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What were British objectives in the Paris Peace talks and to what extent were they realised

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Kieran Kothari 13B                Mr. Stevens

What were British objectives in the Paris Peace talks and to what extent were they realised?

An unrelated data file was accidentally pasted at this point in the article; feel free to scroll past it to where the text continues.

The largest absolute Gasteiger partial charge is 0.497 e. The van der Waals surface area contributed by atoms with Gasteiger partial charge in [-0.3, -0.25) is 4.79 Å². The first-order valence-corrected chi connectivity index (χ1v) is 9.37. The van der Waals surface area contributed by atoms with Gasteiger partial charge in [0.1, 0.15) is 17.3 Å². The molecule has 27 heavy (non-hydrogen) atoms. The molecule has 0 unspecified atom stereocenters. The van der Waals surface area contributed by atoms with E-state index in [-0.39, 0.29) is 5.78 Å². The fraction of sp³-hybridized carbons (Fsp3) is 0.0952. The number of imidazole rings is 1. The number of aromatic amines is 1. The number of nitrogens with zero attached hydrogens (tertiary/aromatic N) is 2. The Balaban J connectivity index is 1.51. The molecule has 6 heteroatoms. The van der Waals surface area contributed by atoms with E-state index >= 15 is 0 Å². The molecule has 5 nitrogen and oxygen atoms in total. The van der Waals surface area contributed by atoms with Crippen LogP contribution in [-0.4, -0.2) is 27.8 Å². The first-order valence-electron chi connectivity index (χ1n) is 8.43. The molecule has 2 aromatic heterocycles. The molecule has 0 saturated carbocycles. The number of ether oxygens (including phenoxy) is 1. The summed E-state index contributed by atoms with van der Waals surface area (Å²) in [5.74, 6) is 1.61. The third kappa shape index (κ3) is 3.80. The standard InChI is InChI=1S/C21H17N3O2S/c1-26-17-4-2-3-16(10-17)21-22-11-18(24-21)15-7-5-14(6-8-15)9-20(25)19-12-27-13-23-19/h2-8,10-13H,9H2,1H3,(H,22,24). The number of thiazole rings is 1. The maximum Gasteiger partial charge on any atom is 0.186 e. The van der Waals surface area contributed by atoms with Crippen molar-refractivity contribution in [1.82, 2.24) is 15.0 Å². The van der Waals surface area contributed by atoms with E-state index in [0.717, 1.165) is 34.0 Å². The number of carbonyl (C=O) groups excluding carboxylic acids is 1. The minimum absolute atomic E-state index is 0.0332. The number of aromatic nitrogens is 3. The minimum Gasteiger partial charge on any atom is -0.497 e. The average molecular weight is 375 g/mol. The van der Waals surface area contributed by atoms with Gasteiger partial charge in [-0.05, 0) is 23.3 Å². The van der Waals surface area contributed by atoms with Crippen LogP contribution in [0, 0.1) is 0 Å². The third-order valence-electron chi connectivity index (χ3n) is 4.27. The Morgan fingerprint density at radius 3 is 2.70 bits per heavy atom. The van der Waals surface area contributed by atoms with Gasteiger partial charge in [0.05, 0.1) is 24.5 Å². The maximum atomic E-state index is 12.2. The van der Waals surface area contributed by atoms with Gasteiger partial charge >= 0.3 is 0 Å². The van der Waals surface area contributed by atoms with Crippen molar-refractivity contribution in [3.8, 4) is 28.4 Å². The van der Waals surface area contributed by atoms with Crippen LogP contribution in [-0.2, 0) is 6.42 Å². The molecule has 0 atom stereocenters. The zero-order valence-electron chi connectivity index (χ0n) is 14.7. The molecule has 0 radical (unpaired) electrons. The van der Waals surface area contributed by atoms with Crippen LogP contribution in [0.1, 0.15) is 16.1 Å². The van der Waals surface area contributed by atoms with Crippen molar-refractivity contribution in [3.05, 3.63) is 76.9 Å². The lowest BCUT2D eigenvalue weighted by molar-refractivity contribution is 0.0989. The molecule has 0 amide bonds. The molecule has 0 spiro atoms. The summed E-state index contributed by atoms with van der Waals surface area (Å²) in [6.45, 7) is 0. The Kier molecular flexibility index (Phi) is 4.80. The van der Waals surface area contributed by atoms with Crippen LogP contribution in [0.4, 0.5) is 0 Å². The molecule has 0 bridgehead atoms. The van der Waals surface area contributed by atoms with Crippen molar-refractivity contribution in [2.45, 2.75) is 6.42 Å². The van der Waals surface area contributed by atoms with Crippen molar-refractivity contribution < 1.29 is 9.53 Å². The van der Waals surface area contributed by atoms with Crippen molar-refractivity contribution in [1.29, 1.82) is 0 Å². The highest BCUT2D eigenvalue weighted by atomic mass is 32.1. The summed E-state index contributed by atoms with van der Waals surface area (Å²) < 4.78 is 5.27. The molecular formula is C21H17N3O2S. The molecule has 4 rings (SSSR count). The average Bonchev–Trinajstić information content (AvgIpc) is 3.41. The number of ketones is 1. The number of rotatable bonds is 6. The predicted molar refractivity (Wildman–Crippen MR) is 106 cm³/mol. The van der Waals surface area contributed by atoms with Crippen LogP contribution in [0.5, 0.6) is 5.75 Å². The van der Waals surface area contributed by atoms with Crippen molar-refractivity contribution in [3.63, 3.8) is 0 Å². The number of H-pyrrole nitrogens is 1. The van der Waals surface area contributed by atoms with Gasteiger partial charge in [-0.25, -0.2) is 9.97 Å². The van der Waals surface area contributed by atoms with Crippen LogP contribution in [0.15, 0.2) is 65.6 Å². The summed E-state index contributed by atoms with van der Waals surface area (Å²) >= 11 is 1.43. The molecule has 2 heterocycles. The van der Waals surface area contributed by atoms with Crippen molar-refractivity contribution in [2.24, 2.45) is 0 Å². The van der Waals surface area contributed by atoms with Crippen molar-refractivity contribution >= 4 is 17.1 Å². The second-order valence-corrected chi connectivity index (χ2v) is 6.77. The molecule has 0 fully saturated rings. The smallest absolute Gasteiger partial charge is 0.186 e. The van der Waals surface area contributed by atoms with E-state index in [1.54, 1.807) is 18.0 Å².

In January 1919, having recognised that the signed armistice of November 1918 marked only a temporary ceasefire with the Central Powers, the Allied leaders convened in Paris to negotiate the various peace treaties with their defeated counterparts. The conference which unfolded bore witness to an intense debate revolving around both a clash of interest and ideology and ultimately resulted in a compromise which satisfied none of its creators. Regardless of whether Britain acted either as a mediator between America and France or was the French’s main opponent, Britain certainly entered discussions with overarching concerns for the need for both a durable peace and to accommodate wartime treaty commitments as well as recognising the need to both reorder the world map and to construct a new diplomatic system. To its own ends, however, maintenance of the Empire’s unity, holdings and interests were the principal focus of British concern in the conference. Due to Britain’s position as one of the three leading Allied powers it was able to obtain, in circumstances of divergent national interests, much of what it set out to achieve. It must however be noted that in some quarters, in particular relating to the settlement of Eastern Europe and the Treaty of Versailles, Britain was not entirely satisfied.